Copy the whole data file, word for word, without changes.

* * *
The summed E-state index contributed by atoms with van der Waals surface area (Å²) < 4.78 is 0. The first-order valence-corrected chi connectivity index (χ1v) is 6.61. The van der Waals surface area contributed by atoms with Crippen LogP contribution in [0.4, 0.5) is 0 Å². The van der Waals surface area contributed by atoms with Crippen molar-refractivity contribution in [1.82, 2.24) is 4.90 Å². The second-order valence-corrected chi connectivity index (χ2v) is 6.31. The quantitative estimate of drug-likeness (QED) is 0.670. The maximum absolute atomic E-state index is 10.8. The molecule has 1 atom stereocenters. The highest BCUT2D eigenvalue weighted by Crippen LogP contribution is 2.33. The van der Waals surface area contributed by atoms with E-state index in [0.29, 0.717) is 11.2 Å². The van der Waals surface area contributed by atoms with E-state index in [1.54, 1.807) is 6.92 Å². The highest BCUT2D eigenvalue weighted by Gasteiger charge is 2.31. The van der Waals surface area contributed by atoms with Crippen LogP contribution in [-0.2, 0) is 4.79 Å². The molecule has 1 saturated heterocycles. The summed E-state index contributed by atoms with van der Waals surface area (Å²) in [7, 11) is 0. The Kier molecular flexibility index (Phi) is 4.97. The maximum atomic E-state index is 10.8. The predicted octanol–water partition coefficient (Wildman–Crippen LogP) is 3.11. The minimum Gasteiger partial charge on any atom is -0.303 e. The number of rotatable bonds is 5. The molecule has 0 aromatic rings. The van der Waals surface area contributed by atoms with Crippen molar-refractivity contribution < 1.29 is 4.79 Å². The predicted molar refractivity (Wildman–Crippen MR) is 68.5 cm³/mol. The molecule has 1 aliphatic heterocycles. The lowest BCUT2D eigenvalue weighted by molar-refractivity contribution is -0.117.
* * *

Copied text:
The summed E-state index contributed by atoms with van der Waals surface area (Å²) < 4.78 is 0. The first-order valence-corrected chi connectivity index (χ1v) is 6.61. The van der Waals surface area contributed by atoms with Crippen LogP contribution in [0.4, 0.5) is 0 Å². The van der Waals surface area contributed by atoms with Crippen molar-refractivity contribution in [1.82, 2.24) is 4.90 Å². The second-order valence-corrected chi connectivity index (χ2v) is 6.31. The quantitative estimate of drug-likeness (QED) is 0.670. The maximum absolute atomic E-state index is 10.8. The molecule has 1 atom stereocenters. The highest BCUT2D eigenvalue weighted by Crippen LogP contribution is 2.33. The van der Waals surface area contributed by atoms with E-state index in [0.29, 0.717) is 11.2 Å². The van der Waals surface area contributed by atoms with E-state index in [1.54, 1.807) is 6.92 Å². The highest BCUT2D eigenvalue weighted by Gasteiger charge is 2.31. The van der Waals surface area contributed by atoms with Crippen LogP contribution in [-0.2, 0) is 4.79 Å². The molecule has 1 saturated heterocycles. The summed E-state index contributed by atoms with van der Waals surface area (Å²) in [7, 11) is 0. The Kier molecular flexibility index (Phi) is 4.97. The maximum atomic E-state index is 10.8. The predicted octanol–water partition coefficient (Wildman–Crippen LogP) is 3.11. The minimum Gasteiger partial charge on any atom is -0.303 e. The number of rotatable bonds is 5. The molecule has 0 aromatic rings. The van der Waals surface area contributed by atoms with Crippen molar-refractivity contribution < 1.29 is 4.79 Å². The predicted molar refractivity (Wildman–Crippen MR) is 68.5 cm³/mol. The molecule has 1 aliphatic heterocycles. The lowest BCUT2D eigenvalue weighted by molar-refractivity contribution is -0.117.